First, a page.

amniocentesis


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amniocentesis

amniocentesis (ămˌnēōˌsĕntēˈsĭs), diagnostic procedure in which a sample of the amniotic fluid surrounding a fetus is removed from the uterus by means of a fine needle inserted through the abdomen of the pregnant woman (see pregnancy). The procedure can be done in a hospital or in a doctor's office. Ultrasound is used to determine the location of the fetus during the procedure. Fetal cells in the fluid can be grown in the laboratory and studied to detect the presence of certain genetic disorders (e.g., Down syndrome, Tay-Sachs disease) or physical abnormalities (e.g., anencephaly, or incomplete development of the brain). The sample also can be examined to determine the gender of the fetus and has been used to preselect the sex of the baby, a practice that, although controversial, is much used in some parts of the world. Amniocentesis cannot be used to detect such defects as congenital heart disease or cleft palate.

Amniocentesis is generally recommended when there is a family history of genetic disorders or when the woman is over age 35 and therefore at a higher risk of having a baby with a chromosomal abnormality. The procedure is usually carried out around the 14th or 15th week of pregnancy, when there is sufficient amniotic fluid and abortion is still an option. It can also be used in the third trimester (after 30 weeks) when Rh incompatibility (see erythroblastosis fetalis) is suspected, or to determine the status of the fetus in early or late delivery or when there are signs of fetal distress.

See also birth defects; chorionic villus sampling; embryo screening.

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amniocentesis

[¦am·nē·ō‚sen′tē·səs]
(medicine)
A procedure during pregnancy by which the abdominal wall and fetal membranes are punctured with a cannula to withdraw amniotic fluid.
McGraw-Hill Dictionary of Scientific & Technical Terms, 6E, Copyright © 2003 by The McGraw-Hill Companies, Inc.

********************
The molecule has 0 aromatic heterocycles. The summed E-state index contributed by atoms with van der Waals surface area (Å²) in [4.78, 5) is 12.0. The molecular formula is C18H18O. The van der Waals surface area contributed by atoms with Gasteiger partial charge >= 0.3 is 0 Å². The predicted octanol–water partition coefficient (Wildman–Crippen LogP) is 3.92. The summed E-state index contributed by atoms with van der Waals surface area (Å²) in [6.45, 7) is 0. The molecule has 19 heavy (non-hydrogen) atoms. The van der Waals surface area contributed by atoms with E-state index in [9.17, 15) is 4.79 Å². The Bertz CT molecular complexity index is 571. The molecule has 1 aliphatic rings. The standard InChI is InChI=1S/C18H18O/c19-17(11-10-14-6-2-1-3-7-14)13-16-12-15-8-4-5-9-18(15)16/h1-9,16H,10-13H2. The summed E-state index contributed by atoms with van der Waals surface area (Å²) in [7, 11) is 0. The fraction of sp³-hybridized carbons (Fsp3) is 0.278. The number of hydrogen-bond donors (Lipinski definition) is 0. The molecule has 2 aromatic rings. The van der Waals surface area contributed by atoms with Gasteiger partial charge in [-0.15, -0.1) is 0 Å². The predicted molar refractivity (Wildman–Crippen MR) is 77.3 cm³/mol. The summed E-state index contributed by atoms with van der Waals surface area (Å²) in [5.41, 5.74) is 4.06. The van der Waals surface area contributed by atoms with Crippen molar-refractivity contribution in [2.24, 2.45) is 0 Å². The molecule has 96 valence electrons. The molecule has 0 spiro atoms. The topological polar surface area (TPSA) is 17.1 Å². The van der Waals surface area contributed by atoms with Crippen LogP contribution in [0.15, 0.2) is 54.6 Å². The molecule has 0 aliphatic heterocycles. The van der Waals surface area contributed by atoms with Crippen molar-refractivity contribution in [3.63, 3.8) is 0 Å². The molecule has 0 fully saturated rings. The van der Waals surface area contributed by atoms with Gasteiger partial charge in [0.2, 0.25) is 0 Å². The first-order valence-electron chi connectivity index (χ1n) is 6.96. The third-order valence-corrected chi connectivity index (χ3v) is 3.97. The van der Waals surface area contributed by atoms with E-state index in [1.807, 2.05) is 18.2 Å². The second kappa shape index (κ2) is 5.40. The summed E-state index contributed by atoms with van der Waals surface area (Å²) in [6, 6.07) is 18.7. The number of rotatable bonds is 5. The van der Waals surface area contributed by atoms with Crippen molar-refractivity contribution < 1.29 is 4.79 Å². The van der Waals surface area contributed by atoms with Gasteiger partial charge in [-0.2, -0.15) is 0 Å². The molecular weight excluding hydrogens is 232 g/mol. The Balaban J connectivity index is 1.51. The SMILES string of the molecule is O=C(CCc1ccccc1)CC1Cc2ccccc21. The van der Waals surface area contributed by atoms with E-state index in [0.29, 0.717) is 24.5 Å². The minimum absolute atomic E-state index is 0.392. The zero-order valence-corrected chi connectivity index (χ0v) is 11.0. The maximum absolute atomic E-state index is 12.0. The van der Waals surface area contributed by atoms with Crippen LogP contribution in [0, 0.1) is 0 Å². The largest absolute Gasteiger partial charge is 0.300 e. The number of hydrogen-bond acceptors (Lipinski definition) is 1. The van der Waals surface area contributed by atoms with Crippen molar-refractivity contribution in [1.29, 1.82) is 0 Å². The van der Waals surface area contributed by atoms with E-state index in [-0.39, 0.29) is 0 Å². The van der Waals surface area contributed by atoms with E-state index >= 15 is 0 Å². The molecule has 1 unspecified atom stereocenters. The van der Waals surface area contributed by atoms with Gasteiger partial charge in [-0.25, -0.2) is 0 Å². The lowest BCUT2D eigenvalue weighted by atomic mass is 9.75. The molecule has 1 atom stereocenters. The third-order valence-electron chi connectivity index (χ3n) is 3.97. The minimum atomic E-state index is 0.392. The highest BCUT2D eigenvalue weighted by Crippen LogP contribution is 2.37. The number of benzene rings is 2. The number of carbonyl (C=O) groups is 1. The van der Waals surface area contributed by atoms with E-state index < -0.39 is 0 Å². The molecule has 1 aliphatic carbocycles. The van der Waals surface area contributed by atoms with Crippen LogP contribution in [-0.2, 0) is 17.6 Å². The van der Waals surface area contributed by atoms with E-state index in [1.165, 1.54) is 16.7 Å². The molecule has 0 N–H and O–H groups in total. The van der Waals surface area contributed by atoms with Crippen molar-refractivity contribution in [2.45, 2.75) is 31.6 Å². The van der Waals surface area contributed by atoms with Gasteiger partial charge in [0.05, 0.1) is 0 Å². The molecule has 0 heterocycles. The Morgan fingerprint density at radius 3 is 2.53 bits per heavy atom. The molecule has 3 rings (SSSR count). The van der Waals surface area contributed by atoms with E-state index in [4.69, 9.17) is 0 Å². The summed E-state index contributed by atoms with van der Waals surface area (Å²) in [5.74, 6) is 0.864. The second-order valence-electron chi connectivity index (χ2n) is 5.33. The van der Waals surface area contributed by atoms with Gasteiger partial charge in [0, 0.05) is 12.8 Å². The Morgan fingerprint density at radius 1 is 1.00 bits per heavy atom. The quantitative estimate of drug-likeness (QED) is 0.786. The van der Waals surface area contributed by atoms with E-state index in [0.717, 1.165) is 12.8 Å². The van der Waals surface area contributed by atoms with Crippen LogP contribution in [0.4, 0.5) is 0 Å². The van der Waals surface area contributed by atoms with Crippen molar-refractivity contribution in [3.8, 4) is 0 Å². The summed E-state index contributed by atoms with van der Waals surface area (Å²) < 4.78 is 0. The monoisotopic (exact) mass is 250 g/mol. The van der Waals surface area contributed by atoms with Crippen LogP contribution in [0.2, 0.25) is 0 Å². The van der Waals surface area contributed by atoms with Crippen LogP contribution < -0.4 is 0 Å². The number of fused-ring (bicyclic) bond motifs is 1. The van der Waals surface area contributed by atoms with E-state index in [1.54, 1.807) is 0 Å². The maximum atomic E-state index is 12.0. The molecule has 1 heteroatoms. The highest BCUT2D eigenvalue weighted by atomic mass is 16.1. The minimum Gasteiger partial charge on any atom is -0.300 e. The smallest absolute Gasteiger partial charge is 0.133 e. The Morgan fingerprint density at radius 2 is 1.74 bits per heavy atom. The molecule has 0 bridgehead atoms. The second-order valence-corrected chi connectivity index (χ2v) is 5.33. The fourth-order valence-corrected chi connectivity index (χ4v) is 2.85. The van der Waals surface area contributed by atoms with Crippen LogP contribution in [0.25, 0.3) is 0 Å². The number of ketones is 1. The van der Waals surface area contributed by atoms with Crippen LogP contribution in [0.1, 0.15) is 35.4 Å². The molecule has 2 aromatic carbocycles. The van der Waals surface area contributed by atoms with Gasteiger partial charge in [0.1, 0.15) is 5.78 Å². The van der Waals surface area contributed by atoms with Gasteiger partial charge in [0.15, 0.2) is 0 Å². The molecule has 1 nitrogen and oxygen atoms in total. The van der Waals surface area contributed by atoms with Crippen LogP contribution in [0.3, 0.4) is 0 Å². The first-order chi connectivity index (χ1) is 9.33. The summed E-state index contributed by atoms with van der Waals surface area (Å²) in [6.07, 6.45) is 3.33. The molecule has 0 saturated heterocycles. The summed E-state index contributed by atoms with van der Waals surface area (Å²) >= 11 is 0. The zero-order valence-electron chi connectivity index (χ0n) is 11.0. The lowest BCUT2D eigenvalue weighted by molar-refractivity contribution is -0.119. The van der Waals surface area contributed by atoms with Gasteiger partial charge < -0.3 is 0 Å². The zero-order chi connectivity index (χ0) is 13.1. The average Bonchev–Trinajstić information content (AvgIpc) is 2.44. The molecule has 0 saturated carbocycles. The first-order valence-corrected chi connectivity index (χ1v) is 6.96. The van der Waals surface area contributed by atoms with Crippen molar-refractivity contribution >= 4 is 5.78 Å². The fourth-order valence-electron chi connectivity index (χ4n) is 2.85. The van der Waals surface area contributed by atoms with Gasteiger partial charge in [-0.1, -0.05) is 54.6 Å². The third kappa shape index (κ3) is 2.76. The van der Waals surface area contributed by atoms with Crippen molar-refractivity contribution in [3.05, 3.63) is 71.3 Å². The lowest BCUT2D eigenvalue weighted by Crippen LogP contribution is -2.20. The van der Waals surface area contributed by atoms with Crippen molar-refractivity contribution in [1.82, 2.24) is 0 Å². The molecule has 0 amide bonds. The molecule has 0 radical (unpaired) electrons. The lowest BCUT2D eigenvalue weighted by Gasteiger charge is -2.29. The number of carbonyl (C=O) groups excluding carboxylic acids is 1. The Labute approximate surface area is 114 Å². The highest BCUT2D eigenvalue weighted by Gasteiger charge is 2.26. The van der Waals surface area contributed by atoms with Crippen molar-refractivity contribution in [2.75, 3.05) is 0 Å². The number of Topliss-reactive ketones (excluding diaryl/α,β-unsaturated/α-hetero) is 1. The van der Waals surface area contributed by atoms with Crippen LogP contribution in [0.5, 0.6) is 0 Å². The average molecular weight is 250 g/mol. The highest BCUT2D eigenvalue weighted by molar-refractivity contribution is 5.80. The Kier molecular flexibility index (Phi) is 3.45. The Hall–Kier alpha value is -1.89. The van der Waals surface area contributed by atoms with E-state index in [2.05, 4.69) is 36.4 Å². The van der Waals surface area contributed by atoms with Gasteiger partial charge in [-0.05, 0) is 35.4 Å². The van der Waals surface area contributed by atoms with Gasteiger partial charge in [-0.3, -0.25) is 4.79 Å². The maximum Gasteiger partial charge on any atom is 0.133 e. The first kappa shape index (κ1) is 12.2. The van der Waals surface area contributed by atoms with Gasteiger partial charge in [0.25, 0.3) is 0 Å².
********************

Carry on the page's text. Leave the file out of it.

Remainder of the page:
References in periodicals archive ?
The mean and standard deviation of maternal characteristics including age and gestational age of amniocentesis and distribution of smoking prevalence did not differ markedly between the case and control groups (Table 1).
Results: Amniocentesis does not cause any significant changes in fetal ductus venosus Doppler waveforms.
Dr Bryan Beattie, a consultant in obstetrics and fetal medicine, said there is about a 1% risk that amniocentesis can cause miscarriage.
But it identifies fewer chromosomal abnormalities than combination screening or the more invasive chorionic villus sampling and amniocentesis. If cf-DNA comes back positive, you generally have the finding confirmed by an invasive test.
Amniocentesis and chorionic villus sampling (CVS) are common prenatal tests used to detect fetal genetic mutations; they analyze fluid or cells extracted from the amniotic sac using a needle that placed through either the abdomen or vagina.
Amniocentesis is generally performed under real-time ultrasonography during the second trimester, when the fetus occupies approximately half of the amniotic cavity and the ratio of viable to nonviable cells in the amniotic fluid is greatest.
(1.) Encyclopedia of Surgery: Amniocentesis. http://www.surgeryencyclopedia.com/A-Ce/Amniocentesis.html.
The researchers from the Imperial College London used stem cells from amniotic fluid donated by mothers undergoing amniocentesis for other purposes during the first trimester of pregnancy.
Methods: We analysed cases of all pregnant women who underwent Amniocentesis at the Foetal Medicine Unit of Aga Khan University Hospital, Karachi, during 2001 to 2010.
(4) The Royal College of Obstetricians and Gynaecologists guideline on amniocentesis and chorionic villus sampling advises that patients should be informed of an additional 1% risk of fetal loss following an amniocentesis, and a slightly higher risk following chorionic villus sampling.